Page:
Dominic LeBlanc

Dominic A. LeBlanc (born December 14, 1967), is a Canadian lawyer and politician who has served as the president of the Privy Council since 2018 and the minister of intergovernmental affairs since 2020. A member of the Liberal Party, LeBlanc sits as the member of Parliament (MP) for Beauséjour, representing the New Brunswick riding in the House of Commons since 2000. He has held a number of Cabinet portfolios throughout his tenure in government.

LeBlanc ran for the leadership of the Liberal Party in 2008 but dropped out of the race to endorse Michael Ignatieff, who was later acclaimed leader. With the resignation of Ignatieff after the 2011 federal election LeBlanc was considered a likely candidate in the race to succeed him as party leader, but did not run.[2][3]

LeBlanc served as the Leader of the Government in the House of Commons in the Cabinet of Prime Minister Justin Trudeau from 2015 to 2016.[4] He served as from 2016 to 2018 and from 2018 to 2019. He has served as President of the Queen's Privy Council for Canada since 2018 and began a second stint as Minister of Intergovernmental Affairs in 2020.

LeBlanc was born in 1967 in Ottawa, Ontario, to Joslyn "Lyn" Carter and Roméo LeBlanc, a former MP, senator and 25th governor general of Canada. LeBlanc is an Acadian.[citation needed] As a child, he baby-sat Justin Trudeau, Alexandre Trudeau, and Michel Trudeau, the children of then-prime minister Pierre Trudeau. He remained friends with Justin Trudeau and endorsed Trudeau's candidacy for Liberal leader in 2012.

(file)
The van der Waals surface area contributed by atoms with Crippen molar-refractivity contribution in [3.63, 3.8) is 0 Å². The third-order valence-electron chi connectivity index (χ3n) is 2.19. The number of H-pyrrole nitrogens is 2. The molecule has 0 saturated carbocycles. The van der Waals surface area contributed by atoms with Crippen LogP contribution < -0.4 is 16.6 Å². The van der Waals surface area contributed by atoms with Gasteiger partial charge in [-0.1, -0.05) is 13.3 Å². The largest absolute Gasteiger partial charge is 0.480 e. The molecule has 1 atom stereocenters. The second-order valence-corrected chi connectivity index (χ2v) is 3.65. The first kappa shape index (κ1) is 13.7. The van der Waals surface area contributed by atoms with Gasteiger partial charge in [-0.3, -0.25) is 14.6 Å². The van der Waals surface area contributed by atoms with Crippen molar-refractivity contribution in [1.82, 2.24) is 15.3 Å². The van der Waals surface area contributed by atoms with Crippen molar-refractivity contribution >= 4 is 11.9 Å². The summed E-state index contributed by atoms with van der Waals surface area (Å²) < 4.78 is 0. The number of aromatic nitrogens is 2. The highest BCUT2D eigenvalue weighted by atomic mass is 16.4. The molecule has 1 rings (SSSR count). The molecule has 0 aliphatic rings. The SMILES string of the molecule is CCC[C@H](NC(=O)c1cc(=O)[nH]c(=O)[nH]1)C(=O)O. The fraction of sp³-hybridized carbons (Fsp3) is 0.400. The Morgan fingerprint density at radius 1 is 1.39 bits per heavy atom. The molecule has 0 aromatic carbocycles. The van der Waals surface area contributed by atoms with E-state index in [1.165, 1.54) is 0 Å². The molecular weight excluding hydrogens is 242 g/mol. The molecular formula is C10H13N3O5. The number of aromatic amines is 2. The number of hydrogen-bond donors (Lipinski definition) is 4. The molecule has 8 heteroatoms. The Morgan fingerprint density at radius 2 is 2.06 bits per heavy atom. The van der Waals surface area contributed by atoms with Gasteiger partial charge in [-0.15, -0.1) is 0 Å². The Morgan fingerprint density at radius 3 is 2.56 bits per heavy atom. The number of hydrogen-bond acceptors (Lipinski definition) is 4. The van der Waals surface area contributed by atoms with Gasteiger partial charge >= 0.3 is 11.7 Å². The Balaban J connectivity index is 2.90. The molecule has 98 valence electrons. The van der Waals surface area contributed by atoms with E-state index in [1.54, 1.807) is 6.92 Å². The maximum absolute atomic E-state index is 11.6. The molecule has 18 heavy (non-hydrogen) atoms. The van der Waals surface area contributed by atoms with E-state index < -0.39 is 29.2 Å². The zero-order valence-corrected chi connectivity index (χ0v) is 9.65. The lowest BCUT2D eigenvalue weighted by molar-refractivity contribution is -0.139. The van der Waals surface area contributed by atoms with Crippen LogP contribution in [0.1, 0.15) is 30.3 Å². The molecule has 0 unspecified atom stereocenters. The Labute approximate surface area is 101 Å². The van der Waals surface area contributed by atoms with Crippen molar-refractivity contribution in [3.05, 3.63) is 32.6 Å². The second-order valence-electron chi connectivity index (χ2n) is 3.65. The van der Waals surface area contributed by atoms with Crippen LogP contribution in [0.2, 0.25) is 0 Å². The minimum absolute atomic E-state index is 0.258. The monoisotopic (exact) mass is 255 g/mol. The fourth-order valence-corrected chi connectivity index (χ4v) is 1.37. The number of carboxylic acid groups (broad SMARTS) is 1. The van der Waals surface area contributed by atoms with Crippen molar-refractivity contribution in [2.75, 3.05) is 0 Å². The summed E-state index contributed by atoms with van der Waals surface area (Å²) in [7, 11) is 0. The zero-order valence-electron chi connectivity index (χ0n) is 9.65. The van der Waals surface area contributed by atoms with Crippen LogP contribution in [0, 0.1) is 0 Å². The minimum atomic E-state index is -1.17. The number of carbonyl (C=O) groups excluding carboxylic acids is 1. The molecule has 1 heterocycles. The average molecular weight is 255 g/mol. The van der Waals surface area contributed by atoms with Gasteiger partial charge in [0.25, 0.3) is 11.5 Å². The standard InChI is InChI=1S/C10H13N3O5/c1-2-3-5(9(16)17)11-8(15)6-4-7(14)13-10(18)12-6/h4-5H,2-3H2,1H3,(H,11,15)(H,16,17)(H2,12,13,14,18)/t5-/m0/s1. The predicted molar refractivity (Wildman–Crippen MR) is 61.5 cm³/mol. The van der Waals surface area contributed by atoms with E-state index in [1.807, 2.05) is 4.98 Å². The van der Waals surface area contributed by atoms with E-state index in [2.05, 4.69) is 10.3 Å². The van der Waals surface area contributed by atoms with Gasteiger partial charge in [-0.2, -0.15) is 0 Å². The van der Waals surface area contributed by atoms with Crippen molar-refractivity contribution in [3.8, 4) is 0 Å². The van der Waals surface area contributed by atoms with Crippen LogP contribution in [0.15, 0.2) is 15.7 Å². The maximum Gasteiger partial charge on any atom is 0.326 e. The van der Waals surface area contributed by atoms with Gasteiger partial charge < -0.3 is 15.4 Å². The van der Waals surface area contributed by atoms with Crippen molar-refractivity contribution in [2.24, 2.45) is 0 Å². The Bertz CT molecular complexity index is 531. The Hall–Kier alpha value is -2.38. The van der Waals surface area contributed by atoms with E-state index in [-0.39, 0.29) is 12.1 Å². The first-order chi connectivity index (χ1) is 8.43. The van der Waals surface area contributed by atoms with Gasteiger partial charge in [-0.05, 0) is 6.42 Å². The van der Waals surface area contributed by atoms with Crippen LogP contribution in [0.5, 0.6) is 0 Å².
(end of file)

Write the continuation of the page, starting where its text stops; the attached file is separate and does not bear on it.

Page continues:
LeBlanc attended Lisgar Collegiate Institute for high school.[5] He earned a Bachelor of Arts degree in political science from the University of Toronto (Trinity College), a Bachelor of Laws degree from the University of New Brunswick, and then attended Harvard Law School, where he obtained his Master of Laws degree. LeBlanc worked as a barrister and solicitor with Clark Drummie in Shediac and Moncton. From 1993 to 1996, LeBlanc was a Special Advisor to the Prime Minister Jean Chrétien.